Walking through the Boston Common with Lorig's friend, Erricka, headed to the African-American Historic Trail on Beacon Hill, we came across a protest, so we stopped and asked what it was all about. The strikers were food retail workers fighting for $15/hr minimum wage. It was the national day to strike. Workers all over America did not go to work yesterday; they were in the streets protesting:  #FightFor15
Walking through the Boston Common with Lorig's friend, Walking through the Boston Common with Lorig's friend Erricka, headed to the African-American Historic Trail on Beacon Hill, Marash Girl came across a protest, so they stopped and asked what it was all about. The strikers were food retail workers fighting for $15/hr minimum wage. It was the national day to strike. Workers all over America did not go to work yesterday; they were in the streets protesting:  #FightFor15

Tuesday, November 10, 2015

The Armed Virgin; or, Virgin with a Rifle

Yesterday, at the end of a peaceful walk along the Charles River, Marash Girl was startled by the image below, spray painted on the side of the cement support of the Cpl. Joseph E. Thompson Footbridge in Watertown, Massachusetts.
                                                        The Armed Virgin; or, Virgin with a Rifle                 Photo by Marash Girl

Search as she might, Marash Girl could not find a meaning for the letters SATTA.  Do any of you know what SATTA means?  Or what this image signifies?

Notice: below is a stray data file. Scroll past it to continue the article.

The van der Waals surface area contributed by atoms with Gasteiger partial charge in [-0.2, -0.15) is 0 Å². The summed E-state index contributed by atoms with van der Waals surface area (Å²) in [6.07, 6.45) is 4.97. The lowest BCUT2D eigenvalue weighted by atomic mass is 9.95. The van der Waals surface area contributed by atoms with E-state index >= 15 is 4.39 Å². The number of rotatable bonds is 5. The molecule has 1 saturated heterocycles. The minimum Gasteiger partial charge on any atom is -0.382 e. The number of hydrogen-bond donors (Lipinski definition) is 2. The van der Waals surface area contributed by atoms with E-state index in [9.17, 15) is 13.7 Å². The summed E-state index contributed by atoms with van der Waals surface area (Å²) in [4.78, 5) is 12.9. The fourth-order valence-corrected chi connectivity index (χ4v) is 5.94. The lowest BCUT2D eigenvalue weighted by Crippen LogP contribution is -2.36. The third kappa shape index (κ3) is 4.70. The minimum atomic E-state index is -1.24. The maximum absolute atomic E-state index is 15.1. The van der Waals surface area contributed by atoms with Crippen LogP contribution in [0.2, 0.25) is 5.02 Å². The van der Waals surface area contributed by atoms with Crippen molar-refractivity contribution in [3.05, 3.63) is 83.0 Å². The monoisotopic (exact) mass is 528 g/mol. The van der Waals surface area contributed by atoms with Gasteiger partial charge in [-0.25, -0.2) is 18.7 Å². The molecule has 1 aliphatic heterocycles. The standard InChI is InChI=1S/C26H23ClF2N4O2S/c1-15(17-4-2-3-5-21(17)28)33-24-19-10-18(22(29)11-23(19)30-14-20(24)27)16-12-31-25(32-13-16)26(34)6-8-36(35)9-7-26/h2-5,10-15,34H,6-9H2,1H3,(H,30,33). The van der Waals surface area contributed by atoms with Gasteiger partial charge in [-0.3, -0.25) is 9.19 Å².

Monday, November 9, 2015

SQUARE KNITTING NEEDLES

Have you given up your knitting habit because your hands are cramping up with tendonitis, or worse yet, arthritis?  Don't give up hope!  Square knitting needles (yes, there are such things) are easy to hold and don't require the flexibility that traditional knitting needles require. Try them!  You'll like them! Or if you don't knit but know folks who do, please spread the word!

Sunday, November 8, 2015

"Göz ichinde kalir"

A memory of a conversation between Uncle Paul and Marash Girl's father Peter, both of whom were born in Marash in the early 20th Century, and escaped  death at the hands of the Ottomans during the Armenian Genocide of 1915.

Newtonville, Massachusetts, 1960

Paul:  I just put down a deposit on the house on Page Road but Nectar is insisting that I should remove that deposit -- that she saw the house first!  

Peter: Why would you remove the deposit?  She could have put a deposit on the house herself!

Paul:  I have to remove my deposit and let her have it.  Göz ichinde kalir! (Marash Turkish) (In Istanbul Turkish, Gözün üstünde kalmasın!)  

Peter:  Are you crazy?  Forget the göz!

But Paul could not forget the göz, the "eye" (evil eye?) which would always be upon the house, jealous, envious, and possibly evil, should he buy it, so he graciously backed out of the sale and allowed his cousin Nectar to buy the house, much to Peter's dismay.

And so, awareness of the  "evil" eye was alive and well, even in the late 20th Century, even in the United States of America, even in a Christian family!

Even with folks who never wore the blue bead!

Saturday, November 7, 2015

Marash Armenian Shoemakers and Bakers c. 1900

1900 Maraşlı Kunduracı ve Fırınciler  =  c. !900 Marash Armenian Shoemakers and Bakers 
Photo  and caption above courtesy of Bir Zamanlar Marash